An Indian-origin researcher in the US has won a $150,000 grant to study genes linked to the deadly melanoma skin cancer, a media report said.
Anurag Singh, an assistant professor of pharmacology and medicine at Boston University, won the grant from the Melanoma Research Alliance to study as to why some forms of melanoma with a mutated gene called NRAS, do not respond to targeted treatment, the BU Today of the Boston University reported on Monday.
“The RAS mutation itself is not sufficient to cause a full-blown tumour,” Singh was quoted as saying. “It creates a vulnerable state that can progress to a malignant state.”
Singh’s lab studies how two forms of the RAS gene, NRAS and KRAS, interact and cooperate with other genes to form gene networks, analogous to computer circuits.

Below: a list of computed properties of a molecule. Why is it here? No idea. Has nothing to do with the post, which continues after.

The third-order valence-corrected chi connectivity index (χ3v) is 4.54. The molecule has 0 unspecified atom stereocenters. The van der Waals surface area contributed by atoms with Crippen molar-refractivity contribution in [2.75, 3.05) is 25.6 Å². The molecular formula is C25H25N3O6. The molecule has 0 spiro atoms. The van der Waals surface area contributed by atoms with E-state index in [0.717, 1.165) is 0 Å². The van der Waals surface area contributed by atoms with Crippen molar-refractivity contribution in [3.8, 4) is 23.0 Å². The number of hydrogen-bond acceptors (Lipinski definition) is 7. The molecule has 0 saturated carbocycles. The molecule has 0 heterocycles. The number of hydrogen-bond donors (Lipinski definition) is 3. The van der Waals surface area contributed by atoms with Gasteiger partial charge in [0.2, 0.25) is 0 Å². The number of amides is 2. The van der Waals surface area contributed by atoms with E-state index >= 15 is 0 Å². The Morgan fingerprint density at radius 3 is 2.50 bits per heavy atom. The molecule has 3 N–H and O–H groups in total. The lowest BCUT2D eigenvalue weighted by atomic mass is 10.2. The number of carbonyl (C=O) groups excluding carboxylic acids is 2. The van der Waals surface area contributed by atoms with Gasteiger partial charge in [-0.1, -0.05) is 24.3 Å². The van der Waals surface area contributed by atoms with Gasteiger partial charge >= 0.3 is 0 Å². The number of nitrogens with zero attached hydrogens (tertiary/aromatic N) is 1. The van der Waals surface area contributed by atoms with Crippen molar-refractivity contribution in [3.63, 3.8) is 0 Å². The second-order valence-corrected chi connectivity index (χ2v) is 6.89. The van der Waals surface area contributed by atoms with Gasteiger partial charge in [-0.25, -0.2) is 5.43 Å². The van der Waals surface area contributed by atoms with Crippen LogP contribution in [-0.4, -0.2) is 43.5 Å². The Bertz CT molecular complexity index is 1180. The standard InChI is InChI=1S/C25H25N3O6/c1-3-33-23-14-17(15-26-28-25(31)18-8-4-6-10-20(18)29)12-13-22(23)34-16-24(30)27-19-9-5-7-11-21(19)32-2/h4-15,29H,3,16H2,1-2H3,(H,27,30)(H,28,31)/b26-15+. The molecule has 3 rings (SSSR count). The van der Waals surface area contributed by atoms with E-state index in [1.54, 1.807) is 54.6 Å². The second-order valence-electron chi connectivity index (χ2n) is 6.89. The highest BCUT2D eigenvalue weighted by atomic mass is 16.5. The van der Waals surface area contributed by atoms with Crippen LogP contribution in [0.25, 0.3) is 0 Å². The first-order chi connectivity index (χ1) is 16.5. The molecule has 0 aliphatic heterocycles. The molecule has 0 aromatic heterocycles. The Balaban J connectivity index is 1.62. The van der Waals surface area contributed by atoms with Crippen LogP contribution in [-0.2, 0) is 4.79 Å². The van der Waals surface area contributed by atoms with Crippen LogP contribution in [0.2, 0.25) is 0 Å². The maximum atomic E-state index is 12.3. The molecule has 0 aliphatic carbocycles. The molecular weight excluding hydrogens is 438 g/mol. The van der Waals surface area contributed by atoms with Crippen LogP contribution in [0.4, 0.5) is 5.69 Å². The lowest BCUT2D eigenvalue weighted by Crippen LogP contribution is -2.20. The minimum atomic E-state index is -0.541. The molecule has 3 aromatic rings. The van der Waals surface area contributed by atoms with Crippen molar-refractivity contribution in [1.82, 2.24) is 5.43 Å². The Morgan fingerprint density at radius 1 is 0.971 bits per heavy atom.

The RAS mutations prevalent in melanoma also appear in pancreatic and colon cancer. Singh has already discovered that melanomas with NRAS mutations come in at least two different flavours.
“We have identified two major types of NRAS networks in melanoma,” he said. “We hypothesise that these subtypes can be treated with selective targeted anti-cancer agents or precision medicines. We hope to pinpoint vulnerabilities that can be blocked with chemotherapy.”
Although melanoma is one of the least common types, representing only about two percent of skin cancer cases, it is one of the most deadly.
Melanoma is so aggressive that doctors measure the tumour depth under a microscope — the variance of a fraction of one mm may make the difference between survival and death.